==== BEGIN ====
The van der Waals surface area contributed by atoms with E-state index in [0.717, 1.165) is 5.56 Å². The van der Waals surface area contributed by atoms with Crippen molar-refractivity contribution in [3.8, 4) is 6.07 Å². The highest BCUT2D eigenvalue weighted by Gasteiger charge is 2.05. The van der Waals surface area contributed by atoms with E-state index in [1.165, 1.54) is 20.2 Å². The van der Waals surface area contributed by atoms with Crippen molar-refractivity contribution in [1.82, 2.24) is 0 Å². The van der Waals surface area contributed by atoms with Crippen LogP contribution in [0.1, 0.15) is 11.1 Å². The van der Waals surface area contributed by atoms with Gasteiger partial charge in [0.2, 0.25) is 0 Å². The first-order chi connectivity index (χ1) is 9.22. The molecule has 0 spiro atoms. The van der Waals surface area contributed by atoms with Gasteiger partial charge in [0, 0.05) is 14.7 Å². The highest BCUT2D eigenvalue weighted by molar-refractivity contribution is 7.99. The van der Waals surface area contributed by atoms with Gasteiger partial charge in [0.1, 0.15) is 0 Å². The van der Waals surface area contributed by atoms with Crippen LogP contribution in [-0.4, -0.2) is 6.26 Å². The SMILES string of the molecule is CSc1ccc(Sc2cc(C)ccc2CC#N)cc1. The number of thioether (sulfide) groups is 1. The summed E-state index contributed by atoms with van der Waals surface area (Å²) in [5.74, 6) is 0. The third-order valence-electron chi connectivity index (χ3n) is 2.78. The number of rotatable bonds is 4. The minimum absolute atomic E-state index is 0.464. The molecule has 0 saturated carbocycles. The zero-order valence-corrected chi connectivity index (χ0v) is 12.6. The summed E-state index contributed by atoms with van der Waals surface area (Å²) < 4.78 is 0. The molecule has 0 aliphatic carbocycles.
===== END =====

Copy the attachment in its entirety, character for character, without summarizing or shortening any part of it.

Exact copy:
The van der Waals surface area contributed by atoms with E-state index in [0.717, 1.165) is 5.56 Å². The van der Waals surface area contributed by atoms with Crippen molar-refractivity contribution in [3.8, 4) is 6.07 Å². The highest BCUT2D eigenvalue weighted by Gasteiger charge is 2.05. The van der Waals surface area contributed by atoms with E-state index in [1.165, 1.54) is 20.2 Å². The van der Waals surface area contributed by atoms with Crippen molar-refractivity contribution in [1.82, 2.24) is 0 Å². The van der Waals surface area contributed by atoms with Crippen LogP contribution in [0.1, 0.15) is 11.1 Å². The van der Waals surface area contributed by atoms with Gasteiger partial charge in [0.2, 0.25) is 0 Å². The first-order chi connectivity index (χ1) is 9.22. The molecule has 0 spiro atoms. The van der Waals surface area contributed by atoms with Gasteiger partial charge in [0, 0.05) is 14.7 Å². The highest BCUT2D eigenvalue weighted by molar-refractivity contribution is 7.99. The van der Waals surface area contributed by atoms with Gasteiger partial charge in [0.1, 0.15) is 0 Å². The van der Waals surface area contributed by atoms with Crippen LogP contribution in [-0.4, -0.2) is 6.26 Å². The SMILES string of the molecule is CSc1ccc(Sc2cc(C)ccc2CC#N)cc1. The number of thioether (sulfide) groups is 1. The summed E-state index contributed by atoms with van der Waals surface area (Å²) in [5.74, 6) is 0. The third-order valence-electron chi connectivity index (χ3n) is 2.78. The number of rotatable bonds is 4. The minimum absolute atomic E-state index is 0.464. The molecule has 0 saturated carbocycles. The zero-order valence-corrected chi connectivity index (χ0v) is 12.6. The summed E-state index contributed by atoms with van der Waals surface area (Å²) < 4.78 is 0. The molecule has 0 aliphatic carbocycles.